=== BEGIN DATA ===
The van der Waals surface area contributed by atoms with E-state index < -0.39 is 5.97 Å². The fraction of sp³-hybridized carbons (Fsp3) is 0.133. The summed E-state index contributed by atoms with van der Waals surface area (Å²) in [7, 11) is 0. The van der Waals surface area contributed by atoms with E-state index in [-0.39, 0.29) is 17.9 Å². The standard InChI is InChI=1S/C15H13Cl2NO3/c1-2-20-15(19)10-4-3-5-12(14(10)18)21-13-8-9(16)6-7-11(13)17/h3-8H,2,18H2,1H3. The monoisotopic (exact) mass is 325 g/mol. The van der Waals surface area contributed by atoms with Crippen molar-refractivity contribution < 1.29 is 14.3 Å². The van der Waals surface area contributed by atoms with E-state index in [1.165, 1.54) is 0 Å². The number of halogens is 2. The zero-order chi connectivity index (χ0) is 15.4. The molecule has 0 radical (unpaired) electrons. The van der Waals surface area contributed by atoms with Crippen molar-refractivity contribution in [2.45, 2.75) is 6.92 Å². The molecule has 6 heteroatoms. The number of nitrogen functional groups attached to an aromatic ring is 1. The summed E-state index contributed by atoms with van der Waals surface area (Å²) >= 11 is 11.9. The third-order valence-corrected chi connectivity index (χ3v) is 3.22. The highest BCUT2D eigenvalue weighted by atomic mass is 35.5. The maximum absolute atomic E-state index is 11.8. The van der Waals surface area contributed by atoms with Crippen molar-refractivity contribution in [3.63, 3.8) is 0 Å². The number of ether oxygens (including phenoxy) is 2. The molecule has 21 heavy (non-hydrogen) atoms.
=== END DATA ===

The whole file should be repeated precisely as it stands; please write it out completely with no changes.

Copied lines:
The van der Waals surface area contributed by atoms with E-state index < -0.39 is 5.97 Å². The fraction of sp³-hybridized carbons (Fsp3) is 0.133. The summed E-state index contributed by atoms with van der Waals surface area (Å²) in [7, 11) is 0. The van der Waals surface area contributed by atoms with E-state index in [-0.39, 0.29) is 17.9 Å². The standard InChI is InChI=1S/C15H13Cl2NO3/c1-2-20-15(19)10-4-3-5-12(14(10)18)21-13-8-9(16)6-7-11(13)17/h3-8H,2,18H2,1H3. The monoisotopic (exact) mass is 325 g/mol. The van der Waals surface area contributed by atoms with Crippen molar-refractivity contribution < 1.29 is 14.3 Å². The van der Waals surface area contributed by atoms with E-state index in [1.165, 1.54) is 0 Å². The number of halogens is 2. The zero-order chi connectivity index (χ0) is 15.4. The molecule has 0 radical (unpaired) electrons. The van der Waals surface area contributed by atoms with Crippen molar-refractivity contribution in [2.45, 2.75) is 6.92 Å². The molecule has 6 heteroatoms. The number of nitrogen functional groups attached to an aromatic ring is 1. The summed E-state index contributed by atoms with van der Waals surface area (Å²) >= 11 is 11.9. The third-order valence-corrected chi connectivity index (χ3v) is 3.22. The highest BCUT2D eigenvalue weighted by atomic mass is 35.5. The maximum absolute atomic E-state index is 11.8. The van der Waals surface area contributed by atoms with Crippen molar-refractivity contribution in [3.63, 3.8) is 0 Å². The number of ether oxygens (including phenoxy) is 2. The molecule has 21 heavy (non-hydrogen) atoms.